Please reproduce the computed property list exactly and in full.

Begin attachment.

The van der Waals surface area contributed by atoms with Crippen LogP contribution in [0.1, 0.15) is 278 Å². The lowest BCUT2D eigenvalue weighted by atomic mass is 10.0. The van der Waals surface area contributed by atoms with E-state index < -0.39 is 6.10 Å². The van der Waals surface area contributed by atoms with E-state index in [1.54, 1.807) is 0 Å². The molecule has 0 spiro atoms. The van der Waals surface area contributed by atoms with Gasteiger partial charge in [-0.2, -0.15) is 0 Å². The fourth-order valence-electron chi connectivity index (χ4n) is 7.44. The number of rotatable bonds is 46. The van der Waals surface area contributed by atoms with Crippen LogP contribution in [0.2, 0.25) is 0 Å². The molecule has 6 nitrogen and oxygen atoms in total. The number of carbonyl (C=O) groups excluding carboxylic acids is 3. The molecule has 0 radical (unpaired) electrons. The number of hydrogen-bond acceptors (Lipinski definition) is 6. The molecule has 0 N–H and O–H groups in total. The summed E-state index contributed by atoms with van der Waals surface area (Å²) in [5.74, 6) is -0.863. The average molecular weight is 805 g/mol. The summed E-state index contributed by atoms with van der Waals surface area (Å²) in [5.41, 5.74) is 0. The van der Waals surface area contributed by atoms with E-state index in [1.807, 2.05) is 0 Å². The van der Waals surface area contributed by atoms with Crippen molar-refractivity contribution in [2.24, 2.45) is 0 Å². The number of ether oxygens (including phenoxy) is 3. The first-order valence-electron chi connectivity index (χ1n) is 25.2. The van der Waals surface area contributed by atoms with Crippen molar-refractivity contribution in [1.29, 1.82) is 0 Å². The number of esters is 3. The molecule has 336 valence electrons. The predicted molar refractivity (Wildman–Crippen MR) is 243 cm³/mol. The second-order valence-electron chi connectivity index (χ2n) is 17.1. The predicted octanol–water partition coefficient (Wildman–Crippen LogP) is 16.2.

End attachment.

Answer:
The van der Waals surface area contributed by atoms with Crippen LogP contribution in [0.1, 0.15) is 278 Å². The lowest BCUT2D eigenvalue weighted by atomic mass is 10.0. The van der Waals surface area contributed by atoms with E-state index < -0.39 is 6.10 Å². The van der Waals surface area contributed by atoms with E-state index in [1.54, 1.807) is 0 Å². The molecule has 0 spiro atoms. The van der Waals surface area contributed by atoms with Gasteiger partial charge in [-0.2, -0.15) is 0 Å². The fourth-order valence-electron chi connectivity index (χ4n) is 7.44. The number of rotatable bonds is 46. The van der Waals surface area contributed by atoms with Crippen LogP contribution in [0.2, 0.25) is 0 Å². The molecule has 6 nitrogen and oxygen atoms in total. The number of carbonyl (C=O) groups excluding carboxylic acids is 3. The molecule has 0 radical (unpaired) electrons. The number of hydrogen-bond acceptors (Lipinski definition) is 6. The molecule has 0 N–H and O–H groups in total. The summed E-state index contributed by atoms with van der Waals surface area (Å²) in [5.74, 6) is -0.863. The average molecular weight is 805 g/mol. The summed E-state index contributed by atoms with van der Waals surface area (Å²) in [5.41, 5.74) is 0. The van der Waals surface area contributed by atoms with E-state index in [1.807, 2.05) is 0 Å². The van der Waals surface area contributed by atoms with Crippen molar-refractivity contribution in [2.24, 2.45) is 0 Å². The number of ether oxygens (including phenoxy) is 3. The first-order valence-electron chi connectivity index (χ1n) is 25.2. The van der Waals surface area contributed by atoms with Crippen molar-refractivity contribution in [1.29, 1.82) is 0 Å². The number of esters is 3. The molecule has 336 valence electrons. The predicted molar refractivity (Wildman–Crippen MR) is 243 cm³/mol. The second-order valence-electron chi connectivity index (χ2n) is 17.1. The predicted octanol–water partition coefficient (Wildman–Crippen LogP) is 16.2.